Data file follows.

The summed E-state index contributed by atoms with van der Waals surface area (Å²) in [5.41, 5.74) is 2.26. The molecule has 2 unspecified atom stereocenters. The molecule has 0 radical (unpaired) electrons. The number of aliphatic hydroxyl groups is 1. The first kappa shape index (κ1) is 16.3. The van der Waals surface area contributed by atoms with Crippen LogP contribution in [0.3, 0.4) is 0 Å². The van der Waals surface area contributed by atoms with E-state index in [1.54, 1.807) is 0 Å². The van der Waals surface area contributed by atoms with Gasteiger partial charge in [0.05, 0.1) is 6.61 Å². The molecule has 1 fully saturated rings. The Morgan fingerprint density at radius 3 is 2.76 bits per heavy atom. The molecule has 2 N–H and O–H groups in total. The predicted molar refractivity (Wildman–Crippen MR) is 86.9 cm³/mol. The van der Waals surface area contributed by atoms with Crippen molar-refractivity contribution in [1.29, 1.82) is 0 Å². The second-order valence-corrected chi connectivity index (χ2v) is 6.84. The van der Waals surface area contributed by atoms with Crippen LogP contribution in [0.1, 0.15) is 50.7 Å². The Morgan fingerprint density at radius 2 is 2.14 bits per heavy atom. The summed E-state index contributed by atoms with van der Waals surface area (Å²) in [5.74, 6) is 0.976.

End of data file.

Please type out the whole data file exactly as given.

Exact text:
The summed E-state index contributed by atoms with van der Waals surface area (Å²) in [5.41, 5.74) is 2.26. The molecule has 2 unspecified atom stereocenters. The molecule has 0 radical (unpaired) electrons. The number of aliphatic hydroxyl groups is 1. The first kappa shape index (κ1) is 16.3. The van der Waals surface area contributed by atoms with Crippen LogP contribution in [0.3, 0.4) is 0 Å². The van der Waals surface area contributed by atoms with E-state index in [1.54, 1.807) is 0 Å². The van der Waals surface area contributed by atoms with Gasteiger partial charge in [0.05, 0.1) is 6.61 Å². The molecule has 1 fully saturated rings. The Morgan fingerprint density at radius 3 is 2.76 bits per heavy atom. The molecule has 2 N–H and O–H groups in total. The predicted molar refractivity (Wildman–Crippen MR) is 86.9 cm³/mol. The van der Waals surface area contributed by atoms with Crippen molar-refractivity contribution in [1.29, 1.82) is 0 Å². The second-order valence-corrected chi connectivity index (χ2v) is 6.84. The van der Waals surface area contributed by atoms with Crippen LogP contribution in [0.1, 0.15) is 50.7 Å². The Morgan fingerprint density at radius 2 is 2.14 bits per heavy atom. The summed E-state index contributed by atoms with van der Waals surface area (Å²) in [5.74, 6) is 0.976.